Wednesday, August 15, 2012

Parashat Re'eh and How to Buy Happiness

This week's Parasha is full of great lessons. We are focusing on charity today.
Photo Source

Hashem tells the Jewish people, "you shall not harden your heart, and you shall not close your hand from your needy brother" (Deuteronomy 15:7).

That verse rings true for kids and adults alike. For young children, toys are their most prized possessions and they hold onto them so strongly. Many adults (myself included) do the same with their most prized possession, their money. 

So we focused on the art of giving and sharing with toys.
Our inspiration came from the following Ted video:

If you have the time, definitely watch the video, but I'll give you the bottom line of it. A study was done where they gave people an envelope with money. Some were told to spend the money on themselves, whereas others were told to spend the money on others. 

Their happiness levels were measured before and after they spent the money and they found that those that spent on others were happier. This was true for people in over 100 countries and the amount of money and how they helped others made no significant difference. So, we actually can buy happiness it's just through others that we can accomplish this.
So today I brought out a basket of toys and treats and told the girls that whatever they pick has to go to their sister. They loved the act of giving to each other and I drew their attention to the happy emotion they caused in their sister and in themselves.

Another great source on dealing with sharing and sibling issues in general is:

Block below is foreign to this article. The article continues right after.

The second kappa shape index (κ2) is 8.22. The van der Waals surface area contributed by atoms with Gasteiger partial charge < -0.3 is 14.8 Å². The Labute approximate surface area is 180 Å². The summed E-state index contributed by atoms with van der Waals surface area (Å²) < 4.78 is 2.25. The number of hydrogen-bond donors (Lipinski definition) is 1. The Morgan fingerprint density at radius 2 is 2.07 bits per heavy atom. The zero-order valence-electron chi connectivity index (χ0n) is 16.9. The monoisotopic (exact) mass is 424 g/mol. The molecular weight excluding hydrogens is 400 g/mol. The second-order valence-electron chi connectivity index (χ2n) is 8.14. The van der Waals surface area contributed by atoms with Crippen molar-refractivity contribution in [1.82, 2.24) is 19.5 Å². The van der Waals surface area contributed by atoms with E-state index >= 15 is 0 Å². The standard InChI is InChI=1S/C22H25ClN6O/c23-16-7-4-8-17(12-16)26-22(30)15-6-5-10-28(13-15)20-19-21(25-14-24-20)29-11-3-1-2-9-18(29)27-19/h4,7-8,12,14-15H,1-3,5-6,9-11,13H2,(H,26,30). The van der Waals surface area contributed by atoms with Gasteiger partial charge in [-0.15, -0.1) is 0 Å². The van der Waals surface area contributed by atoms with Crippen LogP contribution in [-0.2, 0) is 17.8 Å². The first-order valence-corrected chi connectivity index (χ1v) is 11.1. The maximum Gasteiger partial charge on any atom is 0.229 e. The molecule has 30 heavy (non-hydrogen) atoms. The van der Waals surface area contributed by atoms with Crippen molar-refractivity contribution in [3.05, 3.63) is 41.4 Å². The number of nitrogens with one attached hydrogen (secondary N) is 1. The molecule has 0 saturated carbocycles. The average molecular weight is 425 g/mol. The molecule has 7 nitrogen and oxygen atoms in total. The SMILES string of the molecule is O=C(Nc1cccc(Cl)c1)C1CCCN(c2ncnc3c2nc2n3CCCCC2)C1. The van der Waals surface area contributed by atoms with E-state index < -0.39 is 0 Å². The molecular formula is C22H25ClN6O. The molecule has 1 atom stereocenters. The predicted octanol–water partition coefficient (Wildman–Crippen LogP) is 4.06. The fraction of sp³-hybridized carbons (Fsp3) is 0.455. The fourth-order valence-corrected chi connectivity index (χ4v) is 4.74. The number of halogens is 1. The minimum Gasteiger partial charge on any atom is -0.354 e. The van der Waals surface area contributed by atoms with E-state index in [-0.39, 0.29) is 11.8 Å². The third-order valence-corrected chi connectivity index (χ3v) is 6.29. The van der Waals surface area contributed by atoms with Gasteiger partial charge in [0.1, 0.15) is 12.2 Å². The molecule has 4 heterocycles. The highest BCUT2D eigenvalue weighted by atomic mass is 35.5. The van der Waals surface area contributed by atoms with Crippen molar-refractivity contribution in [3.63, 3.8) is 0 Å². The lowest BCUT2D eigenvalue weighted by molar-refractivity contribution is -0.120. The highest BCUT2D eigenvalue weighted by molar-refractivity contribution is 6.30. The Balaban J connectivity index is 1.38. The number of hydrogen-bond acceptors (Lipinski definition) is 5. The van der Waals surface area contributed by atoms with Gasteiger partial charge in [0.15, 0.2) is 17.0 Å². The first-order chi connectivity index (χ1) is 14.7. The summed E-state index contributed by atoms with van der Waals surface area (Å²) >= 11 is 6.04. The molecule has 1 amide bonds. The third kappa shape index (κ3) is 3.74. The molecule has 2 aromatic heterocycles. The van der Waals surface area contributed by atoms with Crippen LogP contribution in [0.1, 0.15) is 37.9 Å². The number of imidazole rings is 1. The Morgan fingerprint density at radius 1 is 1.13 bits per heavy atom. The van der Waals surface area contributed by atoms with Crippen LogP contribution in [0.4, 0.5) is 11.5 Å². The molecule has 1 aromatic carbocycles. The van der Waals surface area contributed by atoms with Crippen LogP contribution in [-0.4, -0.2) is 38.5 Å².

Here are some ideas we have incorporated from this book to help our girls deal with sharing and learn to give more generously:
  • Whenever we see that a situation is about to get heated over toy "ownership", we preempt the tension by telling our girls "We know you are a really good sharer and we know you want to make your sister happy by taking turns." This really works most of the time. 
  • Now, I am not trying to whitewash our reality. With a 3 year old a 20 month old spending the majority of their time together, we have our fair share of screaming matches over who got what first. In those cases, I console the victim and say something like "I am so sorry your sister took that from you, that must have really hurt your feeling, etc." Ususally within a few moments the agressor will return the desired item.
  • This one isn't from the book, but I set a timer for 5 minutes and tell the girls that if they can play together and do good sharing until the timer buzzes, they will get a special treat. Of course my plan is to extend the time on the clock and wean the reinforcer. 
Ok, so today's post is getting long, but here are some more ideas that actually have to do with money and charity.

We made our own tzedakah box with a pint sized container (it was Rich Whip) and construction paper to decorate. 

You can have your kids take ownership of this project  by asking them to research different charitable organizations/causes or think of causes that are meaningful to them.
Finally, here is a great resource for step by step activities to teach kids about money and saving: 

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